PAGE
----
When you have two children and one family business, you may not be sure how to pass on your business. You might think that one child has more business sense than the other and want to leave the entirety of your business to them. You may feel that both should receive an equal share.
What you should do in these circumstances will depend on your own personal preferences and what you would like to see for the future of your business. Keep in mind, however, that you will help prevent will contests and disputes if you have a good succession plan in place and talk to your children about your decision now.
How can a succession plan help prevent disputes after your death?
If you plan to leave your business to just one child instead of both, you should consider having a succession plan that helps train that child to take over your role. Discuss your plan with both children, so you can explain why you’ve made the decision you have.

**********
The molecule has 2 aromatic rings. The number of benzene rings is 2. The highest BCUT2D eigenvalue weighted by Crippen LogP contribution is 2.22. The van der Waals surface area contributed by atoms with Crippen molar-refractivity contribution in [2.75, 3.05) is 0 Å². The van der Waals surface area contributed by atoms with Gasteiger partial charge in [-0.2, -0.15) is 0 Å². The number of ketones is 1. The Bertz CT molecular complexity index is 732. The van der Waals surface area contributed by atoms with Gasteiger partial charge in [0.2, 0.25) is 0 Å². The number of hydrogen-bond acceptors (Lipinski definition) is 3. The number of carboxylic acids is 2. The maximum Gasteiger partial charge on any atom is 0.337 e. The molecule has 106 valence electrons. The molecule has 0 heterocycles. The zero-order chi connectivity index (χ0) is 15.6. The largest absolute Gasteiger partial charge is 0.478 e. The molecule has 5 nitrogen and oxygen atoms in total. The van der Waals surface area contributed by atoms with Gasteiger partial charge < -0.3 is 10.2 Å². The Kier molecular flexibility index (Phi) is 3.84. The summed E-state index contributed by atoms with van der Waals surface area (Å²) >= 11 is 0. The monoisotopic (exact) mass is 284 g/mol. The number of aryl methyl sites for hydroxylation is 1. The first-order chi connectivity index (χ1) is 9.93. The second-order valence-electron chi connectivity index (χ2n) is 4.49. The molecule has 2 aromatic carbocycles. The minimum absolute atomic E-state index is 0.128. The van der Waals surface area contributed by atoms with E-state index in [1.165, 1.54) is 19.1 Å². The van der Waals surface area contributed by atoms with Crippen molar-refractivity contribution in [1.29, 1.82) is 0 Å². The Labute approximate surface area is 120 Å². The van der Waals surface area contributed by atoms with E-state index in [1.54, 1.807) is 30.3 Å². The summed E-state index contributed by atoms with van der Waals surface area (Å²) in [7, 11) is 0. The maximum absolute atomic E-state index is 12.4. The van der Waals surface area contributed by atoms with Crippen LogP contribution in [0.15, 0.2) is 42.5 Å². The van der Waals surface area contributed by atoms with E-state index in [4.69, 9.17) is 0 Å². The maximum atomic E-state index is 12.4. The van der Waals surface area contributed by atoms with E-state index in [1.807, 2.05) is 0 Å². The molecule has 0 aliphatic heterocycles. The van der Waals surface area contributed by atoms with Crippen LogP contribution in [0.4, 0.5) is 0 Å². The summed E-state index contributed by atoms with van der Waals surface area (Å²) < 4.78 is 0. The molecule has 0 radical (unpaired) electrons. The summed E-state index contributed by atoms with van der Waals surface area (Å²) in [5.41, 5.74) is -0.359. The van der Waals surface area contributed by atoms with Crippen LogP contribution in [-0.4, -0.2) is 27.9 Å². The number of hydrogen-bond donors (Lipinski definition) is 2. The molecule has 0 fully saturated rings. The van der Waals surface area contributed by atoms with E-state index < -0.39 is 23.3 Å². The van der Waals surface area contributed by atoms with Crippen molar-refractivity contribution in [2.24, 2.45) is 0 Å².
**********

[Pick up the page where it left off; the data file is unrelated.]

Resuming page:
It may help if you give your other child other assets, such as your personal home or property so that you are treating them equally despite the assets they are receiving being different than those received by their sibling.
A good succession plan will go over how to transfer your business on so if you decide you do want to have both children take over the business, it will help you plan for which tasks each child will take over. The plan should help the successor or successors have all the tools they need to keep the business running as expected in the future. You might set up the succession plan to finalize before you pass away, so you can step down and retire at a certain age, or you might have the plan kick in once you pass away.
Good succession planning is just one part of the puzzle. Talking to your children and hearing what they have to say matters, too. Be clear about your intentions early, and you can help your family avoid disputes in the future.